2010 Dodge Ram 2500 Power Wagon Review: Engine, Suspension, Tires, and Performance
The 2010 Dodge Ram 2500’s Power Wagon name was introduced on a military truck chassis in the 1940’s, lasting until the late 60’s. The Power Wagon returned next in the form of a trimline for the Dodge Ram in 2005. The 2500 series Dodge Ram finally gets the “new” front end (previously only found on the 1500 models), and so the Power Wagon rides again strong as ever.
The 2010 Dodge Ram 2500 Power Wagon features the 5.7L Hemi V8 mated to
a 5-speed automatic transmission, feeding power to the ground via a set
of 4.56 gears. Electric locking front and rear differentials, electric
front sway bar disconnect, special springs, and Bilstein mono-tube
shocks make the Power Wagon one of the most capable factory equipped
off road trucks on the market – able to lift one tire 32″ off the
ground while keeping the other three planted. Alcoa 17″ forged
aluminum rims are wrapped in BFG All Terrain 33″ tires, and with the
suspension goodies and underbody skid plates, the Power Wagon can go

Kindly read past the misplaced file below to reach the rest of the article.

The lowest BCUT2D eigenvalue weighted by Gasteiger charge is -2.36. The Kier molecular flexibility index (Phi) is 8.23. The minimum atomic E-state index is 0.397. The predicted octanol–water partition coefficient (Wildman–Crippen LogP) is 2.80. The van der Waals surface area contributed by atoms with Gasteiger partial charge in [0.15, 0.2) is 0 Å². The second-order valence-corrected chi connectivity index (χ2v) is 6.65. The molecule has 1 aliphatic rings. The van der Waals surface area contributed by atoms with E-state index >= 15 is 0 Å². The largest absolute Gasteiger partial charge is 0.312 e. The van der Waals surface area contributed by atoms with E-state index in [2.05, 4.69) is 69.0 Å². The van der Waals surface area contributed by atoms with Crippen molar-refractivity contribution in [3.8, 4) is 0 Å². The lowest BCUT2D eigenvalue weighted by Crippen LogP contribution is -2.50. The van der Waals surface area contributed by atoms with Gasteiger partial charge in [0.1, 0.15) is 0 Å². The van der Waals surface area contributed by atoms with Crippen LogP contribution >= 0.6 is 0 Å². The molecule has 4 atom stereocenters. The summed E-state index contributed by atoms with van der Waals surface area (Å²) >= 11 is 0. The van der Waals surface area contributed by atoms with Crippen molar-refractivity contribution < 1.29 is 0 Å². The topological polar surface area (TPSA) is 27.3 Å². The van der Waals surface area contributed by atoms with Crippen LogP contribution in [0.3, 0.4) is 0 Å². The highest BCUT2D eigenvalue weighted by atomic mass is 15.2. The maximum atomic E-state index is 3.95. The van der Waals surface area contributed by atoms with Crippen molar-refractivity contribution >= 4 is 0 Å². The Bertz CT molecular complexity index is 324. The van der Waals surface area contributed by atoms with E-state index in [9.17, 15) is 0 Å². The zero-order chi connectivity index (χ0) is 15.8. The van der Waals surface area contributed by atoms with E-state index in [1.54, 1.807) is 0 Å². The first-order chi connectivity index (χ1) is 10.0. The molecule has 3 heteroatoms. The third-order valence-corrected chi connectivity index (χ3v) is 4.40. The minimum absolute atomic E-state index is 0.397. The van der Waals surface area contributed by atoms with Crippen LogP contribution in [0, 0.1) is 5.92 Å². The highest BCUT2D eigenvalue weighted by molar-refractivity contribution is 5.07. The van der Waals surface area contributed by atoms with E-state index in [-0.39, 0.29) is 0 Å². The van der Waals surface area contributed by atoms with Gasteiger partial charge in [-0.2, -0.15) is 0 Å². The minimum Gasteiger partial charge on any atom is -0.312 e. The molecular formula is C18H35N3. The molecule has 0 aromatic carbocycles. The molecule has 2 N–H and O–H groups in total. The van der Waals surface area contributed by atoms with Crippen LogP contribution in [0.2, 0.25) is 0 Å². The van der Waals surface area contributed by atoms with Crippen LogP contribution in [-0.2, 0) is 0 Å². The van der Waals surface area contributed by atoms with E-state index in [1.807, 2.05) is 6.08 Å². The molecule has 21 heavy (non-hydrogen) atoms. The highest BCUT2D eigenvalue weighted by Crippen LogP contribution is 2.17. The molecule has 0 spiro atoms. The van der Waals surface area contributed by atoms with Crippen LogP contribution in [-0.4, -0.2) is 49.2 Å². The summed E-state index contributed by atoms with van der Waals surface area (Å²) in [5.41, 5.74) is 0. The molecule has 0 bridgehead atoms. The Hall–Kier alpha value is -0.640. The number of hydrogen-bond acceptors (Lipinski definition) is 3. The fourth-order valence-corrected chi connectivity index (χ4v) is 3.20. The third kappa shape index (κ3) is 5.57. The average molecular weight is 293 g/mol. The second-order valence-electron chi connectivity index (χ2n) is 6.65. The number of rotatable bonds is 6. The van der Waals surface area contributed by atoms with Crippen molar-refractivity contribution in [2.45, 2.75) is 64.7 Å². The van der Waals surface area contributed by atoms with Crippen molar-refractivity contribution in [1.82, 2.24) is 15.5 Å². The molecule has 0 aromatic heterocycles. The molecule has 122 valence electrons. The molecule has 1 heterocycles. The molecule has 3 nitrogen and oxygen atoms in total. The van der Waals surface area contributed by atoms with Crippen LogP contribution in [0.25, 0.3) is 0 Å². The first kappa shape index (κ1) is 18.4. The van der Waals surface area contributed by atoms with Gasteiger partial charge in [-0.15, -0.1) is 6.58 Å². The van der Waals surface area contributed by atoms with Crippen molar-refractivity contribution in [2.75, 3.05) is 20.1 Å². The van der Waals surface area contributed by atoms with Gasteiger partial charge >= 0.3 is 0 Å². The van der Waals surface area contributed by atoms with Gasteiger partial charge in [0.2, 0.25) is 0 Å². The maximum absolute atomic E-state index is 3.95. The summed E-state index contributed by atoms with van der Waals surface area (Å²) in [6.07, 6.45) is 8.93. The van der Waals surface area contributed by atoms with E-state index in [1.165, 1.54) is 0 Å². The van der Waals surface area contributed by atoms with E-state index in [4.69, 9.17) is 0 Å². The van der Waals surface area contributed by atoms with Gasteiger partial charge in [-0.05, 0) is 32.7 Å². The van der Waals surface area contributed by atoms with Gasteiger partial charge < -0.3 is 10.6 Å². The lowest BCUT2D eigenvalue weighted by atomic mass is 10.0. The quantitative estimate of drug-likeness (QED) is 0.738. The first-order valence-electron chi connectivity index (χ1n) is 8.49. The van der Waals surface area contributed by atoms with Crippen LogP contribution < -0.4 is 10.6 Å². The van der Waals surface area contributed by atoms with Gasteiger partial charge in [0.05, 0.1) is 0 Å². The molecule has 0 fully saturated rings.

almost anywhere. Should the Power Wagon come across a buried Toyota
along the trails, the 2010 2500 Power Wagon is equipped with a Warn
12,000 lb winch and 90 foot cable.
New for 2010, the Power Wagon is offered only as a full crew cab body
style, making it 9″ longer in the wheel base than the previous Power
Wagon. As mentioned, the exterior of the 2500 and 3500 get the front
ends found on the 2009 Ram 1500s, so not only is the 2010 Dodge Ram
2500 one of the most powerful trucks on the road, but it is also one of
the most aerodynamic.
The 2500 and 3500 series truck class is a tight one, with Chevy, GMC,
and Ford all offering worthy competitors but the 2010 Dodge Ram with
the 5.7L Hemi or the awesome 6.7L Cummins Turbo Diesel will continue
its dominance of the class.
If you’re going Ram 2500 and up anytime soon, is there any reason not to go for the Power Wagon? What would hold you back? See any drawbacks in going for the option? Do you see any competition in other super and heavy duty lines? Where else might you go for your next “big job” truck?
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